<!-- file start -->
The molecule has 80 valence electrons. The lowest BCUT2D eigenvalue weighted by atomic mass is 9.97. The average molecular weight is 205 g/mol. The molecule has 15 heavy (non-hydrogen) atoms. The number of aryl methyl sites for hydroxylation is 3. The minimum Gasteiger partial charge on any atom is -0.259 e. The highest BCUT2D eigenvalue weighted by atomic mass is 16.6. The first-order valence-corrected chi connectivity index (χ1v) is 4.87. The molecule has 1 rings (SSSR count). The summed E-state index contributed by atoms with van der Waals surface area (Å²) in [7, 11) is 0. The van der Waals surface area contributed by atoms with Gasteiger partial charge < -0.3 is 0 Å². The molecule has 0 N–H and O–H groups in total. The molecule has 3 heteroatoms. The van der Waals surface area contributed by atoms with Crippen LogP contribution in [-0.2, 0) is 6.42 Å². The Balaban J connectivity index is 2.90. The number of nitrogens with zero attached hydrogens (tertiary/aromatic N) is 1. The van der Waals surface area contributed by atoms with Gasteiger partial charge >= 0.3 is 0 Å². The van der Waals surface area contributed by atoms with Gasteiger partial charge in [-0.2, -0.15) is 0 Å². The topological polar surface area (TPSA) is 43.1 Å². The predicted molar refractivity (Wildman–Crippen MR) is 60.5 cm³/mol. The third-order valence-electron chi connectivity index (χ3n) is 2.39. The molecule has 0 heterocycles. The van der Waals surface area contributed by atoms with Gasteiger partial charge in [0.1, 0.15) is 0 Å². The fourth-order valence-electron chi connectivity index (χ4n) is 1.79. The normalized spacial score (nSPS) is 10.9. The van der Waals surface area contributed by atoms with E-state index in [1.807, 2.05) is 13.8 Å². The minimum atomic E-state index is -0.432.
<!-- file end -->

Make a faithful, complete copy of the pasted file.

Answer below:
The molecule has 80 valence electrons. The lowest BCUT2D eigenvalue weighted by atomic mass is 9.97. The average molecular weight is 205 g/mol. The molecule has 15 heavy (non-hydrogen) atoms. The number of aryl methyl sites for hydroxylation is 3. The minimum Gasteiger partial charge on any atom is -0.259 e. The highest BCUT2D eigenvalue weighted by atomic mass is 16.6. The first-order valence-corrected chi connectivity index (χ1v) is 4.87. The molecule has 1 rings (SSSR count). The summed E-state index contributed by atoms with van der Waals surface area (Å²) in [7, 11) is 0. The van der Waals surface area contributed by atoms with Gasteiger partial charge < -0.3 is 0 Å². The molecule has 0 N–H and O–H groups in total. The molecule has 3 heteroatoms. The van der Waals surface area contributed by atoms with Crippen LogP contribution in [-0.2, 0) is 6.42 Å². The Balaban J connectivity index is 2.90. The number of nitrogens with zero attached hydrogens (tertiary/aromatic N) is 1. The van der Waals surface area contributed by atoms with Gasteiger partial charge >= 0.3 is 0 Å². The van der Waals surface area contributed by atoms with Gasteiger partial charge in [-0.2, -0.15) is 0 Å². The topological polar surface area (TPSA) is 43.1 Å². The predicted molar refractivity (Wildman–Crippen MR) is 60.5 cm³/mol. The third-order valence-electron chi connectivity index (χ3n) is 2.39. The molecule has 0 heterocycles. The van der Waals surface area contributed by atoms with Gasteiger partial charge in [0.1, 0.15) is 0 Å². The fourth-order valence-electron chi connectivity index (χ4n) is 1.79. The normalized spacial score (nSPS) is 10.9. The van der Waals surface area contributed by atoms with E-state index in [1.807, 2.05) is 13.8 Å². The minimum atomic E-state index is -0.432.